Volunteers to pay for background checks, police board decides

It will soon cost volunteers to offer up their services after the Ottawa's police services board approved charging for their background checks. 

Police services board makes changes official

Police board chair Coun. Diane Deans said the increase is unfortunate, but also necessary. (Laura Osman/CBC)

It will soon cost volunteers to offer up their services after the Ottawa's police services board approved charging for their background checks

Volunteers or their organization will pay $10 for a check at some point later this year, rising to $20 in 2020. 

Right now volunteers from Ottawa-Gatineau pay nothing if they have an official letter from their organization.

People seeking checks for a new job recently started paying $90, up from $15, despite complaints from those hiring for summer or low-wage positions.

Even with that increase, the police force is still using $400,000 of its budget to subsidize background checks.

The city has also seen a big increase in the number of checks, which has doubled since 2013 to 90,000 checks last year.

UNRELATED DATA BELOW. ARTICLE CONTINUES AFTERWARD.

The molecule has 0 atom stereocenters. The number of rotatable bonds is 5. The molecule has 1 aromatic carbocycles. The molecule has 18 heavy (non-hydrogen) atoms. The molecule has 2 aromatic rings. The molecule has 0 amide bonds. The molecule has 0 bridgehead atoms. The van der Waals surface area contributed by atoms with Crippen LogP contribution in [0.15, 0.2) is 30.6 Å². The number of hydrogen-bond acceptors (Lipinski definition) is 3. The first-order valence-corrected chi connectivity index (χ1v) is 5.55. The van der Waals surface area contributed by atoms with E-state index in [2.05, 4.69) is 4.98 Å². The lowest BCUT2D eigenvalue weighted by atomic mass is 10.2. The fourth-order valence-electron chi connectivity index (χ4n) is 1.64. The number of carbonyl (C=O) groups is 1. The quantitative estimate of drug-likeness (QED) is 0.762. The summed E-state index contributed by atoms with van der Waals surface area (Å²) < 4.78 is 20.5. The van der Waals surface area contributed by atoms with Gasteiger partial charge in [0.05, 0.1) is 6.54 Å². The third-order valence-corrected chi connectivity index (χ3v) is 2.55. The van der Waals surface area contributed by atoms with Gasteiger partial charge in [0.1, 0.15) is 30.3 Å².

Part of that increase has come from an increase in checks for ride-hailing drivers. 

Budget pressure

During a presentation Monday, staff told the board Ottawa was the only municipality they could find that didn't charge volunteers.

Marie Eveline, executive director of Volunteer Ottawa, said the $20 fee might seem inconsequential, but it will discourage people.  

"It must be recognized that volunteers, many of whom volunteer at more than one organization, would have to pay multiple fees," she said. 

After studying the issue, the board did an online survey about the change and 77 per cent of respondents said they didn't want to see volunteers charged for background checks.

"I was questioning why we had a consultation process when the results of the consultation process were not taken into account," Eveline said.  

Board chair Coun. Diane Deans said she knows how important volunteering is to the community, but the funding is simply not there.  

"With 90,000 police checks having to be done every year, there is just a reality that it costs money and it is not in the police service's budget."

With files from Matthew Kupfer


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